The world’s most extensive study into the effect of surfaces on the health of horses has been published by the International Equestrian Federation (FEI).
The Equine Surfaces white paper is the result of a four-year international collaboration between eight equine experts from six universities, including Anglia Ruskin University, three equine and racing-specific research and testing centres, and two horse charities.
The white paper brings together the latest data and published scientific papers on arena surfaces, and the effects these have on horses in training and in competition.
Key properties of footing, and the effects of footing on horses’ physiological and biomechanical responses, are described in the white paper, as well as the optimal composition, construction and maintenance of arenas for maximising performance of horses while minimising injury risk.
Current methods of measuring the physical properties of surfaces, and the essential surface preparation and maintenance techniques, are also discussed in terms easily understood by riders, trainers, course designers and arena builders, in order to guide future progress in building suitable competition and training surfaces for sport horses.
Alison Northrop, senior lecturer in zoology at Anglia Ruskin University, is one of the co-authors of the white paper.
She said: “The opportunity to collaborate as an international group has allowed us to develop our understanding in a more meaningful and effective way.
“The white paper is an important step toward improving welfare for the ridden horse.
“The result of this work is that equestrian surfaces can be prepared and maintained in a way that helps us to minimise risk of injury whilst supporting optimal performance.”
The highlights of the white paper, which has been funded by the FEI, World Horse Welfare, the Swedish Foundation for Equine Research and the British Equestrian Federation, was presented on the first day of the FEI Sports Forum in Lausanne, Switzerland, on April 28 by Professor Lars Roepstorff of the Swedish University of Agricultural Sciences.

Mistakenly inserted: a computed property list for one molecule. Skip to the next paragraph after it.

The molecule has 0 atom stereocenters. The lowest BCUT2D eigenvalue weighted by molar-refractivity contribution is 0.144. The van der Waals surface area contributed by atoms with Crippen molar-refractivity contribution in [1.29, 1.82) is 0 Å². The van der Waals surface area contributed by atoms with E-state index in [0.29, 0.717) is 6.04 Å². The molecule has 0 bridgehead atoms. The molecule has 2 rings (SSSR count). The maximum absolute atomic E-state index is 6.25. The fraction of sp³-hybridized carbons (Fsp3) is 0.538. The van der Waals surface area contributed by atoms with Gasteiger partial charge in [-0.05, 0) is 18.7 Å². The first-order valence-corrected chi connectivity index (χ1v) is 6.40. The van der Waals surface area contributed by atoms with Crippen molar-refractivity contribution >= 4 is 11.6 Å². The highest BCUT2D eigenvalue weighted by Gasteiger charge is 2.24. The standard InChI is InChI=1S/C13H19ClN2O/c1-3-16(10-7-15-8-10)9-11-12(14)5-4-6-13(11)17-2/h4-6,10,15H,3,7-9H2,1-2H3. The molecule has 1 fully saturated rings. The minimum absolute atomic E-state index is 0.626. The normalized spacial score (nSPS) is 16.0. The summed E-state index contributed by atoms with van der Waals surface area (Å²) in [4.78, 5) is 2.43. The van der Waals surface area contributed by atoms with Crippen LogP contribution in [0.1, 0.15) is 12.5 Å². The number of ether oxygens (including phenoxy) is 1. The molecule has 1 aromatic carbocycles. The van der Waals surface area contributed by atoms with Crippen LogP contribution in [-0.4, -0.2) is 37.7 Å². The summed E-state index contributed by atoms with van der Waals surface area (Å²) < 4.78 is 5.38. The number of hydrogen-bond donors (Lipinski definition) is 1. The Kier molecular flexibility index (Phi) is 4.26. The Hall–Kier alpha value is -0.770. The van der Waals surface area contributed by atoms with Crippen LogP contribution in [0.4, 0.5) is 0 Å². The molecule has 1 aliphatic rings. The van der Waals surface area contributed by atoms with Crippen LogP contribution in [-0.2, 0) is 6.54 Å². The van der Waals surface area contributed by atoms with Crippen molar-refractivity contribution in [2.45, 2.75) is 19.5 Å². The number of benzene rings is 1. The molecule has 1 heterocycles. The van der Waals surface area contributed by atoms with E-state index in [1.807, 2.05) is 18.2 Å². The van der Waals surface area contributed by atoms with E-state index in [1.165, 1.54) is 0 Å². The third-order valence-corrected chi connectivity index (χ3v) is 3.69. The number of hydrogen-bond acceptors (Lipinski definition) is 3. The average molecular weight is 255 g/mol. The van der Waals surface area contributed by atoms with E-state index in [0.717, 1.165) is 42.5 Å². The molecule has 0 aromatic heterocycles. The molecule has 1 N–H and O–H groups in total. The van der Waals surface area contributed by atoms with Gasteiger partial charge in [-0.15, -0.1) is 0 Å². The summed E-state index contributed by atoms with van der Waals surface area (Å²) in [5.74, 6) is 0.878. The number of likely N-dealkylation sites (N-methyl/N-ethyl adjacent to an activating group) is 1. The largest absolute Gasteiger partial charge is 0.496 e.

Professor Roepstorff said: “We now have the latest scientific knowledge on equine surfaces contained in one place, thanks to an intensive global effort over several years.
“The Equine Surfaces white paper is a living document, and we will continue to update this as we develop our knowledge on surfaces and their influence on horse performance and soundness with new scientific studies and surface data, which is all key as horse sport continues to grow around the world.”
John McEwen, FEI first vice president and chairman of the FEI Veterinary Committee, said: “The Equine Surfaces white paper is the biggest international collaboration of its kind, and is vital to understanding how surfaces work in order to reduce injury risks to horses.
“Now, thanks to scientific research, and extensive support and partnership between welfare charities and horse sport, we can fully understand how the right surfaces, with the necessary preparation and ongoing maintenance, can extend the working lives of sport horses and produce the best performances.”
To download the white paper, visit www.fei.org/fei/about-fei/publications/fei-books
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